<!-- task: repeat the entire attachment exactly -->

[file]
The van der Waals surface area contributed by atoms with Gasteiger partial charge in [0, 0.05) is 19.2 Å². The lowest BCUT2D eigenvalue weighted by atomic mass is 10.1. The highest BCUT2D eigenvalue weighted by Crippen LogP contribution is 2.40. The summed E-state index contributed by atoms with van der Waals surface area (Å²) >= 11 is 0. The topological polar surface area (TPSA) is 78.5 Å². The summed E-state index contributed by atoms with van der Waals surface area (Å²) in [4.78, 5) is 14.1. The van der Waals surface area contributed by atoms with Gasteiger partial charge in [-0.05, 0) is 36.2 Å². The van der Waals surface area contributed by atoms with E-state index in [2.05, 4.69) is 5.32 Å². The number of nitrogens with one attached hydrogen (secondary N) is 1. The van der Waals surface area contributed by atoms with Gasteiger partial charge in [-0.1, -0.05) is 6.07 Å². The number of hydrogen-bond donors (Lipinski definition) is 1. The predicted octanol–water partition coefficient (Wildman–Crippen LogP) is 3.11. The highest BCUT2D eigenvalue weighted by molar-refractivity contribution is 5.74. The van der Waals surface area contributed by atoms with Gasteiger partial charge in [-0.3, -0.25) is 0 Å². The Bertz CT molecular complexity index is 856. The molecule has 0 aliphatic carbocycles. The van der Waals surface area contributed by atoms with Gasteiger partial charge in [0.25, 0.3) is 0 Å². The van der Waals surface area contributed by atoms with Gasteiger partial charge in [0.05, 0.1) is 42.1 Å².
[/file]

The van der Waals surface area contributed by atoms with Gasteiger partial charge in [0, 0.05) is 19.2 Å². The lowest BCUT2D eigenvalue weighted by atomic mass is 10.1. The highest BCUT2D eigenvalue weighted by Crippen LogP contribution is 2.40. The summed E-state index contributed by atoms with van der Waals surface area (Å²) >= 11 is 0. The topological polar surface area (TPSA) is 78.5 Å². The summed E-state index contributed by atoms with van der Waals surface area (Å²) in [4.78, 5) is 14.1. The van der Waals surface area contributed by atoms with Gasteiger partial charge in [-0.05, 0) is 36.2 Å². The van der Waals surface area contributed by atoms with E-state index in [2.05, 4.69) is 5.32 Å². The number of nitrogens with one attached hydrogen (secondary N) is 1. The van der Waals surface area contributed by atoms with Gasteiger partial charge in [-0.1, -0.05) is 6.07 Å². The number of hydrogen-bond donors (Lipinski definition) is 1. The predicted octanol–water partition coefficient (Wildman–Crippen LogP) is 3.11. The highest BCUT2D eigenvalue weighted by molar-refractivity contribution is 5.74. The van der Waals surface area contributed by atoms with Gasteiger partial charge in [-0.3, -0.25) is 0 Å². The Bertz CT molecular complexity index is 856. The molecule has 0 aliphatic carbocycles. The van der Waals surface area contributed by atoms with Gasteiger partial charge in [0.25, 0.3) is 0 Å². The van der Waals surface area contributed by atoms with Gasteiger partial charge in [0.05, 0.1) is 42.1 Å².